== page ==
By Christine Dirks
In the mid to late 1960s at the high school I attended in Sarnia the girls’ gym uniform resembled a toddler’s play suit. It was a one-piece red cotton number with five white buttons at the front, a red cotton attached belt and elastic at the leg openings. Girls were to embroider their first and last name on the back yoke. Yes. Embroider. Yes. On a gym uniform. The commingling of athletics and domestic virtues. And that embroidery had better be good.
I resisted and would arrive in the gym with no such handiwork visible. This went on for some weeks until gym teacher Mrs. Holland uttered something threatening enough to prompt me to stitch my name across the back of the little red lovely.
I did this with gritted teeth, and much muttering, on a Sunday afternoon while watching a 1940s movie on tv with my Mum. I give her credit for letting me proceed in the manner I did though I may well have stretched the truth. I may well have told her that one’s name just had to be there and I may well have said something to the effect: “It doesn’t have to be embroidered!” with eyes wide and emphasis on the last word. Yeah, I probably did. Yeah.
I ensured that each letter was formed by as few in and outs of that needle and thread as possible. The first letter – a capital C – had a mere five points at which the white thread went in and out of that red fabric. And so it went letter by letter with precious few in and outs. I showed my Mum the finished product. A spidery 18 letters: Christine Sigurdson. It was legible. But embroidery it surely was not.
At gym the following week, as we girls stood in a straight line for inspection, as we always did at the start of gym class, Mrs. Holland told me to turn around so she could see what I had or had not done. She said it was not embroidery and that I would go to the Vice-Principal’s office immediately and was not to change but to go as I was.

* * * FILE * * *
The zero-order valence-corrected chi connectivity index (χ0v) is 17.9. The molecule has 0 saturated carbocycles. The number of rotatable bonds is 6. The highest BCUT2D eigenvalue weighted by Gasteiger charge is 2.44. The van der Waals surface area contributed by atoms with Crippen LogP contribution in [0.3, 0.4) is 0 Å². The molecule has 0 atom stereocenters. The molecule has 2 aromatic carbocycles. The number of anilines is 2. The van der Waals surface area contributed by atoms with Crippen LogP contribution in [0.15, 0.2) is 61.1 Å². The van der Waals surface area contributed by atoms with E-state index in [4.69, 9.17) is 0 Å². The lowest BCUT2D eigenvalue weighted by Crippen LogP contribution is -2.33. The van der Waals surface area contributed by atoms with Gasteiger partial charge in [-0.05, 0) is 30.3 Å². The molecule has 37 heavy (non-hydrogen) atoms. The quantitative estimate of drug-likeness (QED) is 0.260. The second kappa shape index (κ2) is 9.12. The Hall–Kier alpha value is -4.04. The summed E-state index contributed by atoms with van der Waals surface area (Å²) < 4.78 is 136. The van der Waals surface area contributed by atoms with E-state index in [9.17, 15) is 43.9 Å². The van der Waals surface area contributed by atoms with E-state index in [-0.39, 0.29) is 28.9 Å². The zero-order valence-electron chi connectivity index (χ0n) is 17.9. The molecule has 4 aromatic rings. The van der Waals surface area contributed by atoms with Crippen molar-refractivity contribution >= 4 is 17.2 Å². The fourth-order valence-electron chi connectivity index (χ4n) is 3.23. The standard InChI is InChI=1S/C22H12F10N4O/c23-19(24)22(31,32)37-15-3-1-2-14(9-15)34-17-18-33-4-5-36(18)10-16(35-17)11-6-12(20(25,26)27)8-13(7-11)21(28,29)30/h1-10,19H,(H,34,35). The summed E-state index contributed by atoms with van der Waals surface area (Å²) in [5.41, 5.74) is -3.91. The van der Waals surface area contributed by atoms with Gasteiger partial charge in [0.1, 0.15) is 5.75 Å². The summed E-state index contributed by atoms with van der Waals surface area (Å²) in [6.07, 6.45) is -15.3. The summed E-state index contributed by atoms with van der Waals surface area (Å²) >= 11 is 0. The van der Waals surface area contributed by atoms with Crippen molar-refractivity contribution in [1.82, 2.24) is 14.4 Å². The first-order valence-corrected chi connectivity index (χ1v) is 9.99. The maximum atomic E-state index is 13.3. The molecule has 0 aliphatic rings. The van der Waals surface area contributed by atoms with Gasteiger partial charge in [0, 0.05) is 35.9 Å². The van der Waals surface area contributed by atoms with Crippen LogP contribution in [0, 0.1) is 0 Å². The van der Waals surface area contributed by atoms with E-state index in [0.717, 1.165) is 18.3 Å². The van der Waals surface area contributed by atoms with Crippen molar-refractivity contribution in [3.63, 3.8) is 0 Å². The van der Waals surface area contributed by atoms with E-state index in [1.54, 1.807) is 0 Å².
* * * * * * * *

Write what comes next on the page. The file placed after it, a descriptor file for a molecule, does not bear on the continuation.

I think of all this now knowing how then I loved to be active. It felt good to push myself. Happily it still does. But what if that gym teacher would have given up on making an issue of embroidery. What if she had just let it go and concentrated on affirming to all girls she taught how great it is to be active, to make one’s body work hard, to enjoy that freedom, to feel good through movement, to stop trying to control girls with tasks that had no place in a gym class . . . It would have been great.
Christine Dirks is a writer and editor in London ON. Early in her career she worked in the Toronto book publishing industry where she specialized in international marketing. Later she wrote two weekly columns and features for The London Free Press. Her work has appeared in The Globe and Mail, Canadian House & Home, Canadian Gardening, Azure and other publications. Christine currently provides research, writing and editing services for individuals and organizations.